StanChart to inject over US$2.5b capital into Singapore unit in business transfer

After the exercise is completed, the local unit - Standard Chartered Bank (Singapore) Limited - will operate the bank's commercial banking, corporate and institutional banking and private banking businesses.
After the exercise is completed, the local unit - Standard Chartered Bank (Singapore) Limited - will operate the bank's commercial banking, corporate and institutional banking and private banking businesses.ST PHOTO: KUA CHEE SIONG

SINGAPORE - Standard Chartered Bank will be injecting more than US$2.5 billion (S$3.38 billion) in common equity tier 1 (CET1) capital into its locally-incorporated unit as part of a business transfer.

The new capital, together with the bank's transition to advanced modeling for risk-weighted assets, will result in an approximate three times increase in the bank's capital position, it said on Wednesday.

After the exercise is completed, the local unit - Standard Chartered Bank (Singapore) Limited - will operate the bank's commercial banking, corporate and institutional banking and private banking businesses. This is in addition to its retail banking business, which is currently operating under the unit.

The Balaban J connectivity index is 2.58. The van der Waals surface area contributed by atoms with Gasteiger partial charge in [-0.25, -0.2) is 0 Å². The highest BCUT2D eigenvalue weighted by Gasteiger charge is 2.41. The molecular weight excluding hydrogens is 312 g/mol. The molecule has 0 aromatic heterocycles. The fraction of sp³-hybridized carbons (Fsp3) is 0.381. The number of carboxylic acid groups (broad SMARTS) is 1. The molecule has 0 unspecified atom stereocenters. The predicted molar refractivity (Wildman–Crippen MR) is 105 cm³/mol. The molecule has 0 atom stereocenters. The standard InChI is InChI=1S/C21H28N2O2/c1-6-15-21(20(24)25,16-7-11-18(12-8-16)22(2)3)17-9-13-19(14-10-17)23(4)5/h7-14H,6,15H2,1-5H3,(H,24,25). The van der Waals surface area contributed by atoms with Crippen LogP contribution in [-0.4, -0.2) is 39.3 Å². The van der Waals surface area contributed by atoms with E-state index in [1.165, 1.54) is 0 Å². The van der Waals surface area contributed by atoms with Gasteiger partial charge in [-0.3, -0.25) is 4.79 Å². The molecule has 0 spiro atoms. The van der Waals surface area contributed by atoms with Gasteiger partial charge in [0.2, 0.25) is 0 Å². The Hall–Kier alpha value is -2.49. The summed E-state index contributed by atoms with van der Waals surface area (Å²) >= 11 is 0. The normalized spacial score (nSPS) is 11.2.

The exercise is expected to be completed by May 13, 2019, subject to legal and regulatory approvals.

By operating from a single entity, the group looks to increase efficiency, as well as reduce operational and process complexity. Having a unified balance sheet will also enable more scale and flexibility to optimise funding decisions.

"The consolidated entity will be a well-capitalised Singapore-regulated bank with strong liquidity," the statement added.

When the move was announced in February 2018, StanChart said the move will not affect the level of service its clients currently receive, and will work to minimise any impact on accounts and dealings.

 
 

The consolidation also follows StanChart Singapore's incorporation as a subsidiary here in 2013, transferring its retail and business banking, as well as part of its commercial banking business, to the Singapore unit.